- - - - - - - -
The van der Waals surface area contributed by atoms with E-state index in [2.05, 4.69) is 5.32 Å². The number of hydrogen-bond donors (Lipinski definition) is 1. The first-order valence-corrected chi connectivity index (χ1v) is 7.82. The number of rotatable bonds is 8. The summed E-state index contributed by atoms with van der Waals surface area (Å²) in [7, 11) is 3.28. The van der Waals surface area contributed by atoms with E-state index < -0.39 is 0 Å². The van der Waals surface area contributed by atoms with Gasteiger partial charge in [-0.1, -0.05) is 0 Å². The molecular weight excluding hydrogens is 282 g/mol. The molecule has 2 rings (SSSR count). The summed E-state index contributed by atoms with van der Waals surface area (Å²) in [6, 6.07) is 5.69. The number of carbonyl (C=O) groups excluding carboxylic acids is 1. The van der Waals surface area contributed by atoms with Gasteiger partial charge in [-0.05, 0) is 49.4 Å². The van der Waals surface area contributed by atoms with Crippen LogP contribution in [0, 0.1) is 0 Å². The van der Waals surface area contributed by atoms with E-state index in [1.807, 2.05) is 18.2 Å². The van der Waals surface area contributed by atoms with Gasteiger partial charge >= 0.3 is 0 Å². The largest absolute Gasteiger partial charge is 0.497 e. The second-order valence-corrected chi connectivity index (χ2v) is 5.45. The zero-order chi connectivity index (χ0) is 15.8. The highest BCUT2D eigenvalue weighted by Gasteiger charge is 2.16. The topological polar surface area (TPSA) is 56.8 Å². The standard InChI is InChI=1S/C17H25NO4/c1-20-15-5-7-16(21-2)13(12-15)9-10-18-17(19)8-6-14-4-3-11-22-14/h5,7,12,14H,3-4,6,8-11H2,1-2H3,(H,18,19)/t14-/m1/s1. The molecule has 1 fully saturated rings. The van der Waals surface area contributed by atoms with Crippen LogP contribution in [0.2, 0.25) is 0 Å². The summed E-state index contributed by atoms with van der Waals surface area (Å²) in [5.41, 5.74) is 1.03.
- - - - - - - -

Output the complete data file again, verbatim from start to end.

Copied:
The van der Waals surface area contributed by atoms with E-state index in [2.05, 4.69) is 5.32 Å². The number of hydrogen-bond donors (Lipinski definition) is 1. The first-order valence-corrected chi connectivity index (χ1v) is 7.82. The number of rotatable bonds is 8. The summed E-state index contributed by atoms with van der Waals surface area (Å²) in [7, 11) is 3.28. The van der Waals surface area contributed by atoms with E-state index < -0.39 is 0 Å². The van der Waals surface area contributed by atoms with Gasteiger partial charge in [-0.1, -0.05) is 0 Å². The molecular weight excluding hydrogens is 282 g/mol. The molecule has 2 rings (SSSR count). The summed E-state index contributed by atoms with van der Waals surface area (Å²) in [6, 6.07) is 5.69. The number of carbonyl (C=O) groups excluding carboxylic acids is 1. The van der Waals surface area contributed by atoms with Gasteiger partial charge in [-0.05, 0) is 49.4 Å². The van der Waals surface area contributed by atoms with Crippen LogP contribution in [0, 0.1) is 0 Å². The van der Waals surface area contributed by atoms with E-state index in [1.807, 2.05) is 18.2 Å². The van der Waals surface area contributed by atoms with Gasteiger partial charge >= 0.3 is 0 Å². The largest absolute Gasteiger partial charge is 0.497 e. The second-order valence-corrected chi connectivity index (χ2v) is 5.45. The zero-order chi connectivity index (χ0) is 15.8. The highest BCUT2D eigenvalue weighted by Gasteiger charge is 2.16. The topological polar surface area (TPSA) is 56.8 Å². The standard InChI is InChI=1S/C17H25NO4/c1-20-15-5-7-16(21-2)13(12-15)9-10-18-17(19)8-6-14-4-3-11-22-14/h5,7,12,14H,3-4,6,8-11H2,1-2H3,(H,18,19)/t14-/m1/s1. The molecule has 1 fully saturated rings. The van der Waals surface area contributed by atoms with Crippen LogP contribution in [0.2, 0.25) is 0 Å². The summed E-state index contributed by atoms with van der Waals surface area (Å²) in [5.41, 5.74) is 1.03.